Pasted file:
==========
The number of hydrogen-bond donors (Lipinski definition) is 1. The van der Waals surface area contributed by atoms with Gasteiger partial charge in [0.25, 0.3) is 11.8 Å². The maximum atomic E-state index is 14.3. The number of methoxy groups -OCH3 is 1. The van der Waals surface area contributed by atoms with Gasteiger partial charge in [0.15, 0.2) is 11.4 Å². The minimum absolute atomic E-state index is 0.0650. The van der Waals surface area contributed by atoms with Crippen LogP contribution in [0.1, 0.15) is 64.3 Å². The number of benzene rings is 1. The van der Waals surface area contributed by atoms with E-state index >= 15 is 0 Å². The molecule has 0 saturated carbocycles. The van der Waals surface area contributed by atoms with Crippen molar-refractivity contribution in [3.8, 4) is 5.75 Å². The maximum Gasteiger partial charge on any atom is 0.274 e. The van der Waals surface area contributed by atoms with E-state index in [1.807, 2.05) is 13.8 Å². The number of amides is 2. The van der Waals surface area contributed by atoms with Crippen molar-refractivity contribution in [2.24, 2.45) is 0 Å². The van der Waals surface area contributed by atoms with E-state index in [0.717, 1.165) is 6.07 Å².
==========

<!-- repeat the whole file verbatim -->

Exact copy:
The number of hydrogen-bond donors (Lipinski definition) is 1. The van der Waals surface area contributed by atoms with Gasteiger partial charge in [0.25, 0.3) is 11.8 Å². The maximum atomic E-state index is 14.3. The number of methoxy groups -OCH3 is 1. The van der Waals surface area contributed by atoms with Gasteiger partial charge in [0.15, 0.2) is 11.4 Å². The minimum absolute atomic E-state index is 0.0650. The van der Waals surface area contributed by atoms with Crippen LogP contribution in [0.1, 0.15) is 64.3 Å². The number of benzene rings is 1. The van der Waals surface area contributed by atoms with E-state index >= 15 is 0 Å². The molecule has 0 saturated carbocycles. The van der Waals surface area contributed by atoms with Crippen molar-refractivity contribution in [3.8, 4) is 5.75 Å². The maximum Gasteiger partial charge on any atom is 0.274 e. The van der Waals surface area contributed by atoms with E-state index in [1.807, 2.05) is 13.8 Å². The number of amides is 2. The van der Waals surface area contributed by atoms with Crippen molar-refractivity contribution in [2.24, 2.45) is 0 Å². The van der Waals surface area contributed by atoms with E-state index in [0.717, 1.165) is 6.07 Å².